HC Deb 12 February 1934 vol 285 c1579
30. Major JESSON

asked the Attorney-General whether he will consider the question of relieving justices of the peace from active duty on the bench when they have reached the age of 80, have become deaf, or are otherwise infirm and incapable of exercising their faculties judicially?

The SOLICITOR-GENERAL (Sir Donald Somervell)

It is not practicable to establish a rigid rule fixing the age at which justices of the peace, who give their services voluntarily, should retire. It is the duty of advisory committees to inform the Lord Chancellor from time to time of those magistrates who are no longer able to fulfil their responsibilities, and when this information reaches the Lord Chancellor such action is taken as is appropriate to the particular case.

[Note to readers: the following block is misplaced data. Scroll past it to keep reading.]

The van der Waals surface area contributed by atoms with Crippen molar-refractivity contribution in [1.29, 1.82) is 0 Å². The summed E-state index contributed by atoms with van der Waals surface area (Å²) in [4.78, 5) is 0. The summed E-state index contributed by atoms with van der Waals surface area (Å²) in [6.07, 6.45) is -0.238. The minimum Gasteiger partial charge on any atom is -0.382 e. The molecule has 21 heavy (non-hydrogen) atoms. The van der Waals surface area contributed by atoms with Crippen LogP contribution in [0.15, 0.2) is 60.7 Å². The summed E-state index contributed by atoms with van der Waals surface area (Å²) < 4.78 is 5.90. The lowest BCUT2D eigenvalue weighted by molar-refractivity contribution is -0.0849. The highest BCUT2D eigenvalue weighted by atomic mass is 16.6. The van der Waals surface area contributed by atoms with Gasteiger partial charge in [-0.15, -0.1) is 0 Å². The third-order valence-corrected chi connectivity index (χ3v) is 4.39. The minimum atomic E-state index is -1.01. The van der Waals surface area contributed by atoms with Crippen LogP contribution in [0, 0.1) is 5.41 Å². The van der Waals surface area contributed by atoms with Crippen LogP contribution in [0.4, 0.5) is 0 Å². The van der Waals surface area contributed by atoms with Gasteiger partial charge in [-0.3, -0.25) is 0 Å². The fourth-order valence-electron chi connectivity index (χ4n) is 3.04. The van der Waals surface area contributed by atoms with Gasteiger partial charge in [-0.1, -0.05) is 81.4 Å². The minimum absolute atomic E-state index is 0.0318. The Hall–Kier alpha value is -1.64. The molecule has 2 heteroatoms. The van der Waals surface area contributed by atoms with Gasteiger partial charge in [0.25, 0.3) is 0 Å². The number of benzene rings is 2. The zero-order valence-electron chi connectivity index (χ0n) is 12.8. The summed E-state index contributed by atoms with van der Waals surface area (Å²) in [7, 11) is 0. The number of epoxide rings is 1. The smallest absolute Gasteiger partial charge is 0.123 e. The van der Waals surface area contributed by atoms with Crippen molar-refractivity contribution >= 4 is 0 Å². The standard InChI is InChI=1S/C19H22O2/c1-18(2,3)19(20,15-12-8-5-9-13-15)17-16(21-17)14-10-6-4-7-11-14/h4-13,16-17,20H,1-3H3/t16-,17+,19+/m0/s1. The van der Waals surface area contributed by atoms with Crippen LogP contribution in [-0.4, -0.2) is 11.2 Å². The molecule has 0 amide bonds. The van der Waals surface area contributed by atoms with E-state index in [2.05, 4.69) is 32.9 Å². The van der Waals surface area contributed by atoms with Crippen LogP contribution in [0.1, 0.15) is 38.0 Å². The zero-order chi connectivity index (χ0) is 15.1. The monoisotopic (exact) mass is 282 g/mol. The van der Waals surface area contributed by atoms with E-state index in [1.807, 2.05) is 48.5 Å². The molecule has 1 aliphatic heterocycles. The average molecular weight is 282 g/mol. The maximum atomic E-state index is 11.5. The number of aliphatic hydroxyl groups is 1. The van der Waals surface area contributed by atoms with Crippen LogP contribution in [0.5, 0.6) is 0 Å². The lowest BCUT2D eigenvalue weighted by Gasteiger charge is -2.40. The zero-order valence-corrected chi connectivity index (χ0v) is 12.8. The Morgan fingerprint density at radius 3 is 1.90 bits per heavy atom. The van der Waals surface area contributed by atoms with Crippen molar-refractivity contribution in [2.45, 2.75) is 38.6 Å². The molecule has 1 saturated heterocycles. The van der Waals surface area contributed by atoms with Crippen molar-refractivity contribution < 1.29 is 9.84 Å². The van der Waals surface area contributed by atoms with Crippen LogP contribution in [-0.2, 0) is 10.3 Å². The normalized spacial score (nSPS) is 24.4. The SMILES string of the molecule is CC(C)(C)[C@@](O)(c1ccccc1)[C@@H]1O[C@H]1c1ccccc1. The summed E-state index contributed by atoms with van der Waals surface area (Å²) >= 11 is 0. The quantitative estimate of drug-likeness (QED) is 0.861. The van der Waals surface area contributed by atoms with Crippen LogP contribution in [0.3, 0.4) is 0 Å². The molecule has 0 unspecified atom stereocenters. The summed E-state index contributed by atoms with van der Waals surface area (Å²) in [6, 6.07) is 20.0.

Will my hon. and learned Friend draw the attention of the advisory committees to the fact that, as the work of the magistrates is becoming more important and more onerous every year, senility is apt to produce obstinacy, and that there is a tendency for justice to be untruly and indifferently administered?

Forward to